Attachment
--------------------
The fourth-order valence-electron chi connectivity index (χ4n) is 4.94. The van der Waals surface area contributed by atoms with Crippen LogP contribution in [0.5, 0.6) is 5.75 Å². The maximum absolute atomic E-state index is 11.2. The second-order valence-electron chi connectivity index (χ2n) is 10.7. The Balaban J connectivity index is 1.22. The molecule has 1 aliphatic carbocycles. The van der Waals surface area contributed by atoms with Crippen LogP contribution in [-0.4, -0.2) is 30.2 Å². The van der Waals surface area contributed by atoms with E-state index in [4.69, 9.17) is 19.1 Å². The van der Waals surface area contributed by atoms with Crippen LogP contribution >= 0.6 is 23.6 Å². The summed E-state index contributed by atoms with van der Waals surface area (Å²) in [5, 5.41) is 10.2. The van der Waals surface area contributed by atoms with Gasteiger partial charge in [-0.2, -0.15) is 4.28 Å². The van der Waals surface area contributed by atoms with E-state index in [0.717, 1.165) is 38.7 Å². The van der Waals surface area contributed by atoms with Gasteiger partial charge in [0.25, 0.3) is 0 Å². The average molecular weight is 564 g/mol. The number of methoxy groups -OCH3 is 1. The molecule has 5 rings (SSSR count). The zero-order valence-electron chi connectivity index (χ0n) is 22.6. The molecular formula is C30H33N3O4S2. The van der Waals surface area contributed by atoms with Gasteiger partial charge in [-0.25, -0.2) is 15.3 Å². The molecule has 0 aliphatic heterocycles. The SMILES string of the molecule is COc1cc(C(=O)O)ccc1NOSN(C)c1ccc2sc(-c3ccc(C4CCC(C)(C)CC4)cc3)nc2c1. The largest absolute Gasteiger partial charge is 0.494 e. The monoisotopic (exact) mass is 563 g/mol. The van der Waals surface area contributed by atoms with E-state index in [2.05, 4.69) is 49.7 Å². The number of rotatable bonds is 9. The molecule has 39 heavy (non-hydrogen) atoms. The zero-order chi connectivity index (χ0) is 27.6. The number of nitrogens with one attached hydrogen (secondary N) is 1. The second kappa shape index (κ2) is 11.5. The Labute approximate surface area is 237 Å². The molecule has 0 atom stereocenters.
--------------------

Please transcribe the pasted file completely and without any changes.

The fourth-order valence-electron chi connectivity index (χ4n) is 4.94. The van der Waals surface area contributed by atoms with Crippen LogP contribution in [0.5, 0.6) is 5.75 Å². The maximum absolute atomic E-state index is 11.2. The second-order valence-electron chi connectivity index (χ2n) is 10.7. The Balaban J connectivity index is 1.22. The molecule has 1 aliphatic carbocycles. The van der Waals surface area contributed by atoms with Crippen LogP contribution in [-0.4, -0.2) is 30.2 Å². The van der Waals surface area contributed by atoms with E-state index in [4.69, 9.17) is 19.1 Å². The van der Waals surface area contributed by atoms with Crippen LogP contribution >= 0.6 is 23.6 Å². The summed E-state index contributed by atoms with van der Waals surface area (Å²) in [5, 5.41) is 10.2. The van der Waals surface area contributed by atoms with Gasteiger partial charge in [-0.2, -0.15) is 4.28 Å². The van der Waals surface area contributed by atoms with E-state index in [0.717, 1.165) is 38.7 Å². The van der Waals surface area contributed by atoms with Gasteiger partial charge in [0.25, 0.3) is 0 Å². The average molecular weight is 564 g/mol. The number of methoxy groups -OCH3 is 1. The molecule has 5 rings (SSSR count). The zero-order valence-electron chi connectivity index (χ0n) is 22.6. The molecular formula is C30H33N3O4S2. The van der Waals surface area contributed by atoms with Gasteiger partial charge in [-0.25, -0.2) is 15.3 Å². The molecule has 0 aliphatic heterocycles. The SMILES string of the molecule is COc1cc(C(=O)O)ccc1NOSN(C)c1ccc2sc(-c3ccc(C4CCC(C)(C)CC4)cc3)nc2c1. The largest absolute Gasteiger partial charge is 0.494 e. The monoisotopic (exact) mass is 563 g/mol. The van der Waals surface area contributed by atoms with E-state index in [2.05, 4.69) is 49.7 Å². The number of rotatable bonds is 9. The molecule has 39 heavy (non-hydrogen) atoms. The zero-order chi connectivity index (χ0) is 27.6. The number of nitrogens with one attached hydrogen (secondary N) is 1. The second kappa shape index (κ2) is 11.5. The Labute approximate surface area is 237 Å². The molecule has 0 atom stereocenters.